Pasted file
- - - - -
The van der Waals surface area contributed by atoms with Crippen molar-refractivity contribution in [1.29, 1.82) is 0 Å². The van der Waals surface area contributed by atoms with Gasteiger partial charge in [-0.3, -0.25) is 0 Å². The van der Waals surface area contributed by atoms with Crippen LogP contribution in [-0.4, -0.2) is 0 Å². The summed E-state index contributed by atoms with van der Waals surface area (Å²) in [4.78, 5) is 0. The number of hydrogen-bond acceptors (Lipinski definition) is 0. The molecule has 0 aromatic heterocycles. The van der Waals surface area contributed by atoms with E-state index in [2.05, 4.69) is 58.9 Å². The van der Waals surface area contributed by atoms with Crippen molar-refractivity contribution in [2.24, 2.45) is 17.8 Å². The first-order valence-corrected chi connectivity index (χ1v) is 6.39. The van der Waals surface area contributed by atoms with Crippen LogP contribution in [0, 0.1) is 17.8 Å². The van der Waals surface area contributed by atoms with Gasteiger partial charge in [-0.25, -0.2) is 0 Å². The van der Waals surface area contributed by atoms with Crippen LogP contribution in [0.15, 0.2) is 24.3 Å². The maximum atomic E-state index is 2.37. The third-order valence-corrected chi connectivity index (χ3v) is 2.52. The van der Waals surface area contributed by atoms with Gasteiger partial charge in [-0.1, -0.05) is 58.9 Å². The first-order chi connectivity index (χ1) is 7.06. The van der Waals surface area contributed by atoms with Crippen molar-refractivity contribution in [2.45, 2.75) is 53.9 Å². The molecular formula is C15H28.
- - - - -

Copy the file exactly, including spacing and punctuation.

The van der Waals surface area contributed by atoms with Crippen molar-refractivity contribution in [1.29, 1.82) is 0 Å². The van der Waals surface area contributed by atoms with Gasteiger partial charge in [-0.3, -0.25) is 0 Å². The van der Waals surface area contributed by atoms with Crippen LogP contribution in [-0.4, -0.2) is 0 Å². The summed E-state index contributed by atoms with van der Waals surface area (Å²) in [4.78, 5) is 0. The number of hydrogen-bond acceptors (Lipinski definition) is 0. The molecule has 0 aromatic heterocycles. The van der Waals surface area contributed by atoms with E-state index in [2.05, 4.69) is 58.9 Å². The van der Waals surface area contributed by atoms with Crippen molar-refractivity contribution in [2.24, 2.45) is 17.8 Å². The first-order valence-corrected chi connectivity index (χ1v) is 6.39. The van der Waals surface area contributed by atoms with Crippen LogP contribution in [0, 0.1) is 17.8 Å². The van der Waals surface area contributed by atoms with Gasteiger partial charge in [-0.25, -0.2) is 0 Å². The van der Waals surface area contributed by atoms with Crippen LogP contribution in [0.15, 0.2) is 24.3 Å². The maximum atomic E-state index is 2.37. The third-order valence-corrected chi connectivity index (χ3v) is 2.52. The van der Waals surface area contributed by atoms with Gasteiger partial charge in [-0.1, -0.05) is 58.9 Å². The first-order chi connectivity index (χ1) is 7.06. The van der Waals surface area contributed by atoms with Crippen molar-refractivity contribution in [2.45, 2.75) is 53.9 Å². The molecular formula is C15H28.